[0005] The most comprehensive summary of prior research in proton-lithium fusion is offered by Herb, R.G., Parkinson, D.B., Kerst, D.W., "Yield of alpha-particles from lithium films bombarded by protons", Physical Review 48, 1 18 (1935). Herb's paper cites 3 previous experiments involving proton-lithium fusion as well as their own experimental results and concludes that at proton energies in the region of the conventional Coulomb barrier (comparable to those used by these inventors during early experiments in Huntsville Alabama and Lafayette Louisiana), very little fusion takes place.

[0006] At 300 keV input energy per proton, Herb's experimental data show a proton- lithium fusion efficiency of 3.34x l0"6 % compared to 100% for perfect fusion - that is, for every 30,000,000 protons only one combines with lithium to produce detectable helium ions.

[0007] The power ratio Q is defined as the ratio of output power to input power and may be obtained from Herb's experimental data as follows:

Power ratio Q = (Output power) / (Input power)

= (Output energy per second) / (Input energy per second)

= ((Output energy per fusion event) / (Input energy per proton)) x ((Fusion events per second) / (Protons per second)) = ((Output energy per fusion event) / (Input energy per proton)) x (Fusion efficiency)

= ((16.21 MeV) / (300 keV)) χ (3.34χ 10~8) = 1.80χ 10~6 which may be compared to the breakeven value of 1. For consistency with Herb, the power ratio Q is defined in this disclosure with the input energy not including power consumed by vacuum pumps or sensors.

[0008] Research institutes and laboratories that work on conventional (hot) fusion have used deuterium and tritium ions to mimic the fusion reaction inside a star. The goal of these reactions is to harness the heat energy from neutrons that are expelled at high speed from this reaction. In a motto, bringing star power to the Earth. To the inventors' knowledge, no experiment has been able to harness energy or sustain a fusion reaction past the breakeven point of energy consumption.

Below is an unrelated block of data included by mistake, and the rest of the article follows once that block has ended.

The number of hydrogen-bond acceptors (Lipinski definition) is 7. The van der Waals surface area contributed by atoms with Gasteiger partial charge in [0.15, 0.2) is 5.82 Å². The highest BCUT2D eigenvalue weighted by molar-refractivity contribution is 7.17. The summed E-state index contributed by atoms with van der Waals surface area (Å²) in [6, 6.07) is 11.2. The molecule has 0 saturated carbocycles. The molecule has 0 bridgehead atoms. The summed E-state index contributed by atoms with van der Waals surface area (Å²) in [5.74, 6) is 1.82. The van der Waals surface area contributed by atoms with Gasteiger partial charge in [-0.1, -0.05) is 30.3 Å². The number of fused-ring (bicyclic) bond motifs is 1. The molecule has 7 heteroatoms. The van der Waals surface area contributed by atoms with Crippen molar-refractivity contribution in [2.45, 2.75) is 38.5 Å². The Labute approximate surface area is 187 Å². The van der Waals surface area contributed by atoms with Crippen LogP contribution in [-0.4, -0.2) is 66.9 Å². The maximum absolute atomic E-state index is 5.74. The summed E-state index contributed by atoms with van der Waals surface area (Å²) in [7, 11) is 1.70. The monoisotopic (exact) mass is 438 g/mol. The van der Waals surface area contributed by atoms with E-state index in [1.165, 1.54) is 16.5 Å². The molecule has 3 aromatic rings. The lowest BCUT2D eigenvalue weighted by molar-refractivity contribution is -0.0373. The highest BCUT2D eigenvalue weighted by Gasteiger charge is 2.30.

[0009] To the inventors' knowledge, no research institute has been able to utilize the two-step method for hot hydrogen fusion in a practical and economical way. The second step, which involves the heating of water from the fusion reaction, has not been attempted because the first step for conventional fusion containment has not been adequate in terms of power generation.

[0010] So-called cold fusion does not require the extreme conditions which characterize

"hot" fusion - either the high temperatures of plasma containment utilized in magnetic confinement fusion or the energetic laser beams utilized in inertial confinement fusion. Rather, initial claims for cold fusion were based on electrolytic techniques to promote fusion using heavy water (D2O). Other cold fusion approaches involving hydrogen and heavy elements are being investigated. To the inventors' knowledge, there have been no definitive positive results from cold fusion.

[0011] An opportunity arises to apply a new and unproven theory and to develop new and useful methods and apparatuses that yield energetic helium ion fusion byproducts without needing to bring star power to earth. SUMMARY

[0012] The Hydrogen-Lithium Fusion Device (HLFD) includes a plasma generator that generates plasma containing protons and lithium within a reaction chamber. The plasma generator includes a proton source and lithium source. In one implementation, bias voltage is applied within the reaction chamber. The bias voltage enables protons to fuse with lithium in the plasma, whereby energetic helium ion fusion byproducts are produced. Multiple configurations of reaction chambers containing protons and lithium under conditions that may yield proton- lithium fusion are disclosed.

[0013] Particular aspects of the present technology disclosed are described in the claims, descriptions and drawings.

BRIEF DESCRIPTION OF THE DRAWINGS